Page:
Happy Valentine’s Day! ❤
First up, shameless self-plug: the latest editions of Tea in Pajamas and its sequel Tea in Pajamas: Beyond Belzerac, are out at all major bookstores including Kinokuniya, Popular and Times, as well as online, via publisher Marshall Cavendish, or e-tailers LocalBooks.sg and Amazon. Both are also available for borrowing across all NLB libraries. More general info and the latest reviews can be found at the books tab of this site.
I’m sorry I’ve taken a longer-than-expected break from updating this site. Believe this, life does not magically transform the minute one becomes a published author of a book sequel. The sun still comes up and goes down, work days need to be clocked, deadlines continue to loom, bills have to be paid, relationships require nurturing, Donald Trump is still the biggest bully on Twitter… and from the time it takes for a book to be approved for press until it his a physical bookshelf, the world may well have moved on.
I’ll be honest: the weight of expectations that came with getting a new book out has dulled much of the joy and relief I thought it would bring. I’m also learning strange new lessons, such as the uncanny similarities between pregnancy and publishing. You think just because you’ve been through it once that you’ve got this entire thing down pat—easy peasy, no problemo. Yes?
In my first pregnancy, I contended with irritatingly persistent eczema until the (natural) birth of my son, while in my next, eczema and asthma came as a pair until my daughter arrived via the unplanned intervention of a C-section. What I’m saying is: whether it’s pregnancy or publishing, the end result of a new “product” may be the same, but that’s really where the similarity ends. A new book, like a new child, is a completely new journey that comes with its own set of ups and downs. And as any parent can tell you, the real work begins after your bun’s out of the oven. Come to think of it, it’s never going to stop feeling like the first time, since no matter how many books you previously published, your nth book will always be the first time you publish your nth book.
That said, based solely on my own experiences, here’s what I can tell you about how it feels to publish a second book for the first time.
The past is past. Media that featured you, schools that supported you, friends who came and bought your book the first round—they’re done, and they don’t owe you their continued support. Be grateful for these past opportunities, but brace yourself for the hard work ahead. Some of your existing contacts may give you the time of the day, but for most the novelty has worn off. Accept this.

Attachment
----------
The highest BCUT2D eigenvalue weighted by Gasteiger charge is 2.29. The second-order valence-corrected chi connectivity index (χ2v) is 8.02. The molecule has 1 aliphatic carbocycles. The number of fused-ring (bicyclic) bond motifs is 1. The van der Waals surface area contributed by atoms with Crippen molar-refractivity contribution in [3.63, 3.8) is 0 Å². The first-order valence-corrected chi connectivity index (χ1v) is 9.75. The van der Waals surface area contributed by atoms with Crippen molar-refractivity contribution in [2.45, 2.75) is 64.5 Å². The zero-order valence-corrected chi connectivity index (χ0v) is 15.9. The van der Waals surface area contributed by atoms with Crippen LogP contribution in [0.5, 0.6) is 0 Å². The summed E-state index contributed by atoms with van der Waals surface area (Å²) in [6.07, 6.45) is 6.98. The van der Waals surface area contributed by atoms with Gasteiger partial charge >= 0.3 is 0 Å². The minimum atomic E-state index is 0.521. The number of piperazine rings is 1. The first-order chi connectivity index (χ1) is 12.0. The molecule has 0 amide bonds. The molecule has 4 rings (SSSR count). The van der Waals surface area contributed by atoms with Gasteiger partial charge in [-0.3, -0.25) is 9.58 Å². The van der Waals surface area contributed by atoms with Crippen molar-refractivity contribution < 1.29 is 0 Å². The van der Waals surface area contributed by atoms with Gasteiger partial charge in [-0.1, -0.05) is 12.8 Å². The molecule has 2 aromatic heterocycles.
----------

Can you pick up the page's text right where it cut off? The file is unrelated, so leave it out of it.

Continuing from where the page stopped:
Success markers are fluid. Some authors measure success according to the number of units sold, others by press coverage and public appearances, and there are those who feel validated by a vast following on social media. After my debut in self-publishing, I wanted to transition into traditional publishing, so that became my success marker. It was a big deal to be able to have my books readily available in the major stores and borrowable from libraries across the island. But now that those milestones have been checked off the list, does it mean I’ve succeeded? See next point.
The playing field is different. Ever heard someone ask if you’d rather be a big fish in a small pond or a small fry in a vast ocean? When you’re self-publishing, you’re competing only with…well, yourself. Back in the day, I took for granted the ease with which family and friends, and friends of their friends, could purchase copies directly from me. These days, however, I encourage anyone considering purchasing my book at a store to first approach the information counter or look up the shelf number online. Fact is, not many authors enjoy prime real estate in the bookstores—most of us are fortunate to even occupy a tiny niche at eye level. [On the other hand, if you savor a good treasure hunt, then attempting to locate my books can indeed be a fun activity.]
It was and is worth it. I grew tremendously as a writer in the process of writing my sequel. This is a fact. I put ten times the heart and dedication into the second book than I did my first, and I know it may still be early days but, whatever the outcome, I value my growth in this never-ending journey of becoming a better writer. My effort won’t be diminished even if fewer people are excited about it all. At the end of the day, I’m still prouder to say I did it than if I didn’t.
Get used to uncertainty and vulnerability. Whether it’s an autobiography or work of fiction, being an author means you’re essentially offering a part of yourself to the world. That’s never going to feel comfortable or safe, knowing you will be judged or wondering if anyone would even care to judge you in the first place. If, like me, you’re sensitive and thin-skinned, and have proclivities for inventing negative narratives in your head, you may want to reconsider becoming a published writer—it can really mess you up. On the other hand, if, like me, you love writing to that point that only the loss of mental or physical faculties could keep you from it, then do it anyway. You’ll simply have to condition yourself to always feeling a little scared and queasy.
“So are you done?” a few people have asked me, just stopping short of clarifying if they mean writing another instalment to make Tea in Pajamas a trilogy, or if—as with Singapore’s infamous “Stop at Two” family-planning campaign—I’m calling it a day as a writer.
On the latter, I can honestly say it’s a definite “no” (sorry, haters). I suppose sooner rather than later I’m going to jump right back into it—whether it’s a third-parter or a brand new piece. With these things, you never know till you know.
Until then, you’ll be hearing from me. I hope to make some exciting announcements about upcoming events once confirmed.
Peace and ❤ ,